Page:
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February 2003

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LATEST ARTICLES

  • Bear markets breed their own types of deals - balance sheet repair, restructuring, liability management, monetization of illiquid assets, securitization, opportunistic acquisitions. The pace and intensity of such deals may vary between the long hard slog and sudden bursts of activity, but companies and bankers that do well in them tend to share certain characteristics: a refusal to accept defeat, creativity that may be inspired by desperation, and a determination to deal with complexity and hold their nerve. Banks must sometimes underwrite risks they would rather not take, just to complete deals.
  • General Hilmi Ozkok, Turkey's army chief of staff, last month expressed his displeasure at prime minister Abdullah Gul's interference in army policy towards Islamist officers. In a speech he made at the military's annual party for the media (Islamist journalists are not invited) Ozkok said Gul's attitude would "indubitably encourage those who got mixed up in recidivist [meaning Islamic fundamentalist] activities".
  • The AKP’s hefty majority in Turkey’s November elections looked promising but indecision has taken a hold on the new government, not least in its commitment to the discipline required by the IMF.
  • Just which place could Sir David Walker have been talking about when he described a country as "Wogga Wogga"?
  • If equity research is quarantined from sales, will institutional investors feel the pinch? Many feign indifference to the crackdown, which was partly triggered by their own apathy. If pressed, though, they admit new structures could be costly and fundamentally change the way they do business.
  • New business development executive, JPMorgan Investor Services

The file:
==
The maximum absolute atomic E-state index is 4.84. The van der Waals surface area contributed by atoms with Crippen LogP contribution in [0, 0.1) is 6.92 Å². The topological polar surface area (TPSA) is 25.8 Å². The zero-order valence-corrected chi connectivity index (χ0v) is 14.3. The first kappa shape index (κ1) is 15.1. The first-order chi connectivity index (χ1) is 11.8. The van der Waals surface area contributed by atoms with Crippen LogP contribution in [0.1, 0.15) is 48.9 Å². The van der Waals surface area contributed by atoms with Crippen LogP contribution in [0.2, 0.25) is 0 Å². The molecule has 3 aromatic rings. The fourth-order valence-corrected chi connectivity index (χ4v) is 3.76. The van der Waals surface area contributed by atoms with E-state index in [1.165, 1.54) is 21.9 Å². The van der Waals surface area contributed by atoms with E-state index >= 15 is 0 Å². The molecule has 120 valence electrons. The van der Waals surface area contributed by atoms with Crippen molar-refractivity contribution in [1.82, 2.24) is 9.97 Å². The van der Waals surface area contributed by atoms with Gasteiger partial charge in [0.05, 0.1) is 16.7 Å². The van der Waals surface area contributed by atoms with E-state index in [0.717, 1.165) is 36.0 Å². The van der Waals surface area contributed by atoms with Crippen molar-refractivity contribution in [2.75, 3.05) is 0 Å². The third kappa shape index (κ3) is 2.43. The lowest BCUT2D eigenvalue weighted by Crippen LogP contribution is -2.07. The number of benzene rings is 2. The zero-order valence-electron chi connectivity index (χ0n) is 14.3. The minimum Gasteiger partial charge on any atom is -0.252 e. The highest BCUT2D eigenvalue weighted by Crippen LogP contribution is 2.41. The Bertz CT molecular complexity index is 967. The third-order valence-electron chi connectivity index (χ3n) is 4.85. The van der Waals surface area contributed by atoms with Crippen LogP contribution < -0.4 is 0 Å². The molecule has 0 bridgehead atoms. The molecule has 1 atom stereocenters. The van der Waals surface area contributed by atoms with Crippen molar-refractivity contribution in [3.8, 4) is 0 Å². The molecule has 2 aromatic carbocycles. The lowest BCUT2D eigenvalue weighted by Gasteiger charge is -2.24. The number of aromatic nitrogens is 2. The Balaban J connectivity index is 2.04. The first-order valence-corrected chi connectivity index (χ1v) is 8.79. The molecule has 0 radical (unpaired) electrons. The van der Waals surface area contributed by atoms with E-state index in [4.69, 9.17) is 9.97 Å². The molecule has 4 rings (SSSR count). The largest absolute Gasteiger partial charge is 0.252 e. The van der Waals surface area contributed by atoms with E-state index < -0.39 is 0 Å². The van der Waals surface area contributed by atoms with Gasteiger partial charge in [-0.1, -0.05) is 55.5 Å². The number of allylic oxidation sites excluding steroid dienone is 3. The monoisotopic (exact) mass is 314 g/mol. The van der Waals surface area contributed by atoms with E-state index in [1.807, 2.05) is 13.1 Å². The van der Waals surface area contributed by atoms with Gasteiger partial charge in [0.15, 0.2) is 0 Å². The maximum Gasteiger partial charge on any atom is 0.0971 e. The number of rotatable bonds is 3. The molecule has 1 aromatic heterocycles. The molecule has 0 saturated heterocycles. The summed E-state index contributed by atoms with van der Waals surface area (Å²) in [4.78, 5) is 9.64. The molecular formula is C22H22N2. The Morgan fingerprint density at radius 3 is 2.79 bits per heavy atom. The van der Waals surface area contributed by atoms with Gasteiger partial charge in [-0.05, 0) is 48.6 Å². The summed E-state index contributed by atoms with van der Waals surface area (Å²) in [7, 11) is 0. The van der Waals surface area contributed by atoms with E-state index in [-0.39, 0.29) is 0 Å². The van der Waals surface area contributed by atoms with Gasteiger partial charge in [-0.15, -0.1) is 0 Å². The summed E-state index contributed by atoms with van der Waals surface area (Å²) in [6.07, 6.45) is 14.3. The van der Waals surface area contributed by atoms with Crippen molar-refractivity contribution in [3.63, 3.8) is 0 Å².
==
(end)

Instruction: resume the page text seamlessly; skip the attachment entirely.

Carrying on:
• Ukraine
  • Middle East
  • Some points to consider before you dabble in the yellow metal.
  • Despite the continuing weakness of equity markets, institutional investment in hedge funds has grown only slowly.
  • Managed futures, a strategy used by commodity trading advisers, produced the highest returns of any strategy in the CSFB/Tremont group of indices in 2002. By betting on increases in the prices of gold and oil, and on the depreciation of the dollar, commodity trading advisers produced returns of 18.33%.
  • Amid the corporate credit meltdowns of recent months even the most highly rated of frequent issuers have been forced to defend their funding strategies and the composition of their balance sheets. GE Capital is a prime example. The financial services company has always been proud of its triple-A rating but it has been less keen in the past to demonstrate to the market and the rating agencies why it should still hang on to it.
  • ABB has had a rough 12 months. The Switzerland-headquartered power and automation technologies conglomerate was faced with the worst operating environment for its businesses in 20 years. It was making heavy losses and was also saddled with an increasing asbestos liability at US subsidiary Combustion Engineering.
  • The days of large foreign investment flows to Latin America appear to be over. Companies and countries in the region are therefore going to have to find new ways to achieve sustainable growth.